On March 26, 2015, the Ontario Court of Appeal released its much anticipated decision in Westerhof v. Gee Estate, 2015 ONCA 206, clarifying the law with regard to the scope of Rule 53.03 and expert witnesses.
Briefly – the Divisional Court previously held that it is the type of evidence to be given that dictates whether a witness must comply with Rule 53.03. If opinion evidence is to be given, then the witness must comply. If merely factual evidence is to be given, then no need to comply.
The problem with the Divisional Court’s ruling was that it created uncertainty regarding whether a treating physician, such as a plaintiff’s family doctor, could testify with regard to his or her opinions on diagnosis, ability to work, prognosis, etc. The result of the Divisional Court ruling was that a treating physician could not provide opinion evidence without first complying with Rule 53.03, such as by completing a Rule 53 compliant report and signing a Form 53. In practice, that is easier said than done.
Based on the Divisional Court’s ruling, without Rule 53.03 compliance a treating doctor would be restricted to testifying about their observations of, and history taken from, their patient and, in limited circumstances, about their diagnoses if such diagnoses are only meant to explain the basis for further treatment given. In such circumstances, the diagnosis would not be opinion evidence tendered for the truth of its contents but would instead be treated as part of the narrative to explain the basis for treatment provided. Moreover, unless a treating physician was Rule 53.03 compliant, his or her opinions could not be relied on as the evidentiary foundation for the opinions of a Rule 53.03 compliant expert. This has resulted in absurdities and relevant and probative evidence being deemed inadmissible.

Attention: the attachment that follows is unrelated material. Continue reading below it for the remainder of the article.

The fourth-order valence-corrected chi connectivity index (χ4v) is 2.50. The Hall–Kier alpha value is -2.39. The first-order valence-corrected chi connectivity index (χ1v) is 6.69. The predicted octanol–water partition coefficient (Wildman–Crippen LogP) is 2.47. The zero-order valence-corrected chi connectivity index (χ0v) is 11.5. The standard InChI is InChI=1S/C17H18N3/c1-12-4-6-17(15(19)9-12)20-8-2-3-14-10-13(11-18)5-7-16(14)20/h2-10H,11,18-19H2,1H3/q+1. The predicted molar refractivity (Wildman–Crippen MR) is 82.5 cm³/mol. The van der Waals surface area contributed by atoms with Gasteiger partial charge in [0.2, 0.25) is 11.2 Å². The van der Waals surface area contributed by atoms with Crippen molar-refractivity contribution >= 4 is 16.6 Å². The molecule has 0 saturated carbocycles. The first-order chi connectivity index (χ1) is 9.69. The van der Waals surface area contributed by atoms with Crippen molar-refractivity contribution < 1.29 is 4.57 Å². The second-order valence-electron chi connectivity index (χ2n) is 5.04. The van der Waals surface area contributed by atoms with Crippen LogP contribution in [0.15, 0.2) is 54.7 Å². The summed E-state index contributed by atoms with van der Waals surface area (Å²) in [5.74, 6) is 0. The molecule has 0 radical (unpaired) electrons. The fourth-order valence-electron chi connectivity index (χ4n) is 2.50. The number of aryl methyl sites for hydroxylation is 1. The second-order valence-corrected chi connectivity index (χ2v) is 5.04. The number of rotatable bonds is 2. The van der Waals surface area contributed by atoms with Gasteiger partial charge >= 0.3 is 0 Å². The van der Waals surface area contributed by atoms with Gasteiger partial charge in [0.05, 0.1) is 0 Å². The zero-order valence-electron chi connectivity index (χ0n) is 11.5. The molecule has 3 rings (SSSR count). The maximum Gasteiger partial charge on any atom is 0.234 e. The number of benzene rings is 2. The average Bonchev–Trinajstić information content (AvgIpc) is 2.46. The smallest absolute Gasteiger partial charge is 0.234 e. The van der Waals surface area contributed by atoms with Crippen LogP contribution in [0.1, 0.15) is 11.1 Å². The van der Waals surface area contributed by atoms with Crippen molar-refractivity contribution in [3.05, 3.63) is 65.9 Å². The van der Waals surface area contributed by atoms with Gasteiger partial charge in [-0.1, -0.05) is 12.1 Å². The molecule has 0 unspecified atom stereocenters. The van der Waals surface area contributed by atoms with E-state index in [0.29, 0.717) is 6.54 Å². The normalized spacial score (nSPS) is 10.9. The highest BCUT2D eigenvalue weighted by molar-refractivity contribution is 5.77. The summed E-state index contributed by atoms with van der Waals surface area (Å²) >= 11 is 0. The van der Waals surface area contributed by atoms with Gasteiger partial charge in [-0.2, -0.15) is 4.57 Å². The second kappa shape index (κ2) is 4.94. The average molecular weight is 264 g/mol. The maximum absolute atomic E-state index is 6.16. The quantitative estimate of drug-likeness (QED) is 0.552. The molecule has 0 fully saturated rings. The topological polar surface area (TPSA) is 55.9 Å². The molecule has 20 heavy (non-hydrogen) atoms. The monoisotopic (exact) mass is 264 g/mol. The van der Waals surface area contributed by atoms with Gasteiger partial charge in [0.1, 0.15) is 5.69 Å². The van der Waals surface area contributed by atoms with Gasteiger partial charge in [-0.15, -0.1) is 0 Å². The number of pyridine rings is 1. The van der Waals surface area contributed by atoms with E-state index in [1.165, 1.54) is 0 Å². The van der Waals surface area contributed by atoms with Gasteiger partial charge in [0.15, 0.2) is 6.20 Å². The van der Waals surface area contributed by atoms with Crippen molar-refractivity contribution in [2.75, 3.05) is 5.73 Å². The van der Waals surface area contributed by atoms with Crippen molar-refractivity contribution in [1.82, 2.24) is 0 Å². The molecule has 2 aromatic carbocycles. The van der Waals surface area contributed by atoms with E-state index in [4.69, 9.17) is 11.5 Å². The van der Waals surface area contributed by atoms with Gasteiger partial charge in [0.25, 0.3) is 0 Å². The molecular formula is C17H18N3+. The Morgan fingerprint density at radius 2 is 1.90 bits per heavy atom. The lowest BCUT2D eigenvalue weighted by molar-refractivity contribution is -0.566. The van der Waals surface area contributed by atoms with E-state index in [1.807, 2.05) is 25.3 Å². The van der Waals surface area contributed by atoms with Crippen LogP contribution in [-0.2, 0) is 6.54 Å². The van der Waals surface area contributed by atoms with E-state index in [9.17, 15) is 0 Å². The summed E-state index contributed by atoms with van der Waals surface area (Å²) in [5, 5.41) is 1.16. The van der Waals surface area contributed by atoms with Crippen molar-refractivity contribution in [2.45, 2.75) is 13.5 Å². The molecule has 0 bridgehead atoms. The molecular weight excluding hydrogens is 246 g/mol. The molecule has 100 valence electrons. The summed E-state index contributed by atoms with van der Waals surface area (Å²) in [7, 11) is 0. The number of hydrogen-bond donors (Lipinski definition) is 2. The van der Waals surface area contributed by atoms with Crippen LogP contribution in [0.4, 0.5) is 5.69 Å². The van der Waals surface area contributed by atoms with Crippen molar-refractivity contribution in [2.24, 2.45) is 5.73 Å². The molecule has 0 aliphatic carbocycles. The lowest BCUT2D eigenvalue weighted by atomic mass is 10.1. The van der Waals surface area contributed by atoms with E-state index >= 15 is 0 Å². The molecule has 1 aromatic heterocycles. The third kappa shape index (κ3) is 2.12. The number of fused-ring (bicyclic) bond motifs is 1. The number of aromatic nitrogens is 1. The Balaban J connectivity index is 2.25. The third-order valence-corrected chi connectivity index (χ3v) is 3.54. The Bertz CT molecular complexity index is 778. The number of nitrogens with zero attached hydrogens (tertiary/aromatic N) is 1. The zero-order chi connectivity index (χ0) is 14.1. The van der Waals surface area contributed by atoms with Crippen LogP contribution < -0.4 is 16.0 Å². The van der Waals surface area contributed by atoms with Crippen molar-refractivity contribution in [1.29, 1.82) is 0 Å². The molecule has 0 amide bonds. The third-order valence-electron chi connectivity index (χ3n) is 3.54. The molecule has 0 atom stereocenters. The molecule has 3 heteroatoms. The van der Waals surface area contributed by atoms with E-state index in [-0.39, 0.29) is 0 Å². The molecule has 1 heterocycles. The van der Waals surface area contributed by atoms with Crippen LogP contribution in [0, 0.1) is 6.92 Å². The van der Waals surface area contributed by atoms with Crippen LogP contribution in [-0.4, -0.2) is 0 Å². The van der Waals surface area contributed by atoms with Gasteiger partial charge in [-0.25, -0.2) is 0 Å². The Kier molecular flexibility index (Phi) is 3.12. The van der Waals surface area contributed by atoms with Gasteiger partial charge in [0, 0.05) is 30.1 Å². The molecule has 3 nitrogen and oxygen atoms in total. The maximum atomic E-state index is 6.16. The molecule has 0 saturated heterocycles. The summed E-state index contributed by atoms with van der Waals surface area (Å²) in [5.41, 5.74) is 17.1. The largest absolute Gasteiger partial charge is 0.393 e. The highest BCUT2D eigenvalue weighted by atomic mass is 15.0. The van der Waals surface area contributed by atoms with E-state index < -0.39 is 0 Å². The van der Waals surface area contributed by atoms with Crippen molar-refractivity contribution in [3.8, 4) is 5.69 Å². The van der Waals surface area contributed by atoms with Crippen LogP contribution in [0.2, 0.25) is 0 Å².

The ONCA has now held that the Divisional Court erred in its reasoning. The ONCA held that participant experts (such as treating physicians) and non-party experts (such as an Accident Benefits IME Doctor) may give opinion evidence without complying with Rule 53.03.
The ONCA held that the type of evidence to be given (fact vs. opinion) is not the dictating factor to determine whether Rule 53.03 applies. Rather, the Court held that “a witness with special skill, knowledge, training, or experience who has not been engaged by or on behalf of a party to the litigation may give opinion evidence for the truth of its contents without complying with rule 53.03 where:
- The opinion to be given is based on the witness’s observation or participation in the events at issue; and
- The witness formed the opinion to be given as part of the ordinary exercise of his or her skill, knowledge, training and experience while observing or participating in such events.”
Such witnesses should not be designated as “fact witnesses” and, for clarity, should instead be called “participant experts”. The same reasoning also applies to non-party experts (such as AB IME doctors).
The ONCA further held that if a participant expert or non-party expert offers opinion evidence extending beyond the aforesaid limits, then he or she must comply with Rule 53.03 with regard to the portion of his or her evidence extending beyond those limits. That essentially means that any opinion evidence given that is not based on the expert’s own observations while observing or participating in the events at issue must comply. So – for example – suppose a treating neurologist were asked to comment on a patient’s non-neurological issues, such as psychiatric functioning. Aside from the obvious that the neurologist probably wouldn’t qualify to give expert psychiatry evidence, he or she would have to comply with Rule 53.03 to even attempt to provide an expert psychiatry opinion since he or she likely did not see the patient in relation to psychiatric needs but only for a neurology consult.